We’re heading north today, to one of Scotland’s most reliable and distinctive distilleries in Old Pulteney. Situated in the coastal town of Wick, the environment has helped define the town, its whisky and people for generations.
Pulteney is one of the originals as I like to think about it. A distillery survivor. While others were being shut down, bulldozed or changed to a degree that obliterated their visual and internal character, Pulteney remained out of sight and seemingly out of reach. The distillery was renovated in the 1950s, but still manages to retain a sense of charm and ultimately space that defines any visit to the site.
The distillery is situated within a housing estate that harks back to the Georgian era. Engulfed by deeply blackened stone exteriors due to the relentless pounding from the godforsaken weather. There is a sense of isolation, fortitude and defiance. A maze of identical streets persists and disorientates. The disbelief of stepping back in time is only punctuated by the modern-day image of the motor vehicle. In-between these houses, it is easy to blink and miss, or even drive-by, a working distillery that maintains a memorable location.
Inside the distillery, it feels like the Tardis: bigger than the outside suggests. A constant struggle against time and space. Utilising almost every inch – especially true within the mash tun room – and still retaining the Pulteney character. Important features still remain. The distinctively shaped stills and the overlooked worm tubs. Each of these contributes to the distinctive Pulteney whisky that so many have come to appreciate with its coastal characteristics and stylish mannerisms.
That style and swagger have been somewhat diminished with the recent rebranding of the core range. Prices have risen and the quality has declined. These are sadly the ways of the whisky industry nowadays. I acknowledge we’re very much seen as whisky extremists when openly stating what we believe is the truth *insert comment here about how the truth will set you free. We have full editorial control and in saying that we actually do. There’s no point stating you have editorial control when you don’t actually implement it, as that’s complicity.
So, those Old Pulteney’s aren’t as good as we hoped for and that’s unfortunate. Because the character of the distillery is so likeable. A gentle mix of those coastal influences and shipments of the tropics and juicy fruits. The Pulteney distillate has character and this can sparkle when not overly tinkered with. The best place currently, other than the distillery bottle-your-own options, are the independents. Thankfully, Pulteney is bottled on a regular basis by Cadenhead’s, the Scotch Malt Whisky Society and their ilk. Meaning there is plenty of solid, enjoyable Pulteney out there, if you’re slightly non-plussed by the official core range.
The Cadenhead Pulteney was distilled in 2006, before being botted in during the winter of 2020 (note a classic Cadenhead’s typo), at 12 years old. 294 bottles were extracted from the bourbon hogshead at a pleasing strength of 55.4%. Expect to pay in the region of £59 for this release.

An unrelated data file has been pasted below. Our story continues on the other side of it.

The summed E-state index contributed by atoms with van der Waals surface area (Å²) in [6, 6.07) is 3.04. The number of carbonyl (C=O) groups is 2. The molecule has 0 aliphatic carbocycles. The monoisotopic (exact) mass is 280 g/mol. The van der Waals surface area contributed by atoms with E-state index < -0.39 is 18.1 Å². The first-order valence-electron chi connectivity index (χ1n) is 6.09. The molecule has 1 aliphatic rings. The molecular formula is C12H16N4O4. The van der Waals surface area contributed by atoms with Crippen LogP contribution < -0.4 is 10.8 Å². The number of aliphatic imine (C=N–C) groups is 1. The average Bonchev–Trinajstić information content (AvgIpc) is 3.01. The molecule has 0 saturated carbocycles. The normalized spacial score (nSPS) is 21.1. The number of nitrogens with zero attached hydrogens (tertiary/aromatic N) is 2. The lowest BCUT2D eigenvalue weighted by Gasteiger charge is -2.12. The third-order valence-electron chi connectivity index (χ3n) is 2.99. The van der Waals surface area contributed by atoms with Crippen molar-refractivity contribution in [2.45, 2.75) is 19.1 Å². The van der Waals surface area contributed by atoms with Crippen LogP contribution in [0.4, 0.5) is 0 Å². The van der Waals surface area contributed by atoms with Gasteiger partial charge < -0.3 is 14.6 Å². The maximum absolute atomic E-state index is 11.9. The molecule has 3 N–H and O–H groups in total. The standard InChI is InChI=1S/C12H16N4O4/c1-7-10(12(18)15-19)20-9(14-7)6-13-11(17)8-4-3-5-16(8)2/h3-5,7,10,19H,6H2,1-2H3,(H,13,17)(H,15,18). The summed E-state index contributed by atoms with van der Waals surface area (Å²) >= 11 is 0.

As a bonus, I’m including a distillery only hand fill given to me by Ralf, which has been sitting around for far too long. This official Pulteney was distilled on 8th September 1997, before being bottled in May 2018 from cask #1080 at 53.3% strength. If it is as good as the last hand fill I reviewed from Pulteney back in 2018, then we’re in for a treat.
Cadenhead’s Pulteney 2006 – review
Colour: a slight amber haze.
On the nose: salty apples, lemon peel, grapefruit and pine wood. Boiled sweets, sunflower oil, white chocolate and a touch of brine. A little ashy towards the finish. A chalky dryness, creamy and white pepper. Water brings out the fruits more with shortbread.
In the mouth: an enjoyable texture, very drinkable at cask strength. Salty coastal erosion, green apples, a light orange into the salty finish. Time brings out more juicy fruit characteristics, wood bitterness, grapefruit and mint leaf. Water showcases apples, more salt and a touch of smoke.
Old Pulteney 1997 hand fill – review
Colour: a light honey.
On the nose: clean and crisp vanilla pod, which is soon supplemented by coconut. Caramel, nougat, icing sugar and a sense of a New York cheesecake. Time reveals avocado, wine gums and Custard Creams. The sharpness of white wine vinegar and marshmallows.
In the mouth: a gentle poise that kicks off with more vanilla, cream soda and white chocolate that turns to a gentle milk chocolate on the finish. Subtle flavours of walnut, coffee beans, toffee, Crème brûlée, buttery popcorn and the coastal salt arises towards that finish.
The hand fill is gentler than the aforementioned review from 2018. Less coastal, but as tropical and sun-kissed. It is a lovely thing and very, very drinkable. Another indicator that the drive to Pulteney is worth the effort for a bottle – but always call ahead as prices are increasing and some of the casks recently have been more youthful and sherried.
The Cadenhead’s release cannot hope to compete with the much older expression, but in its own right is an enjoyable dram with an affordable price tag. Reminding us that a good, solid, whisky is to be cherished and enjoyed. Another Pulteney winner from the Campbeltown bottler and a bottle I suspect you’ll devour without realising.
The 15yo sample kindly provided by Cadenhead’s Edinburgh for this article.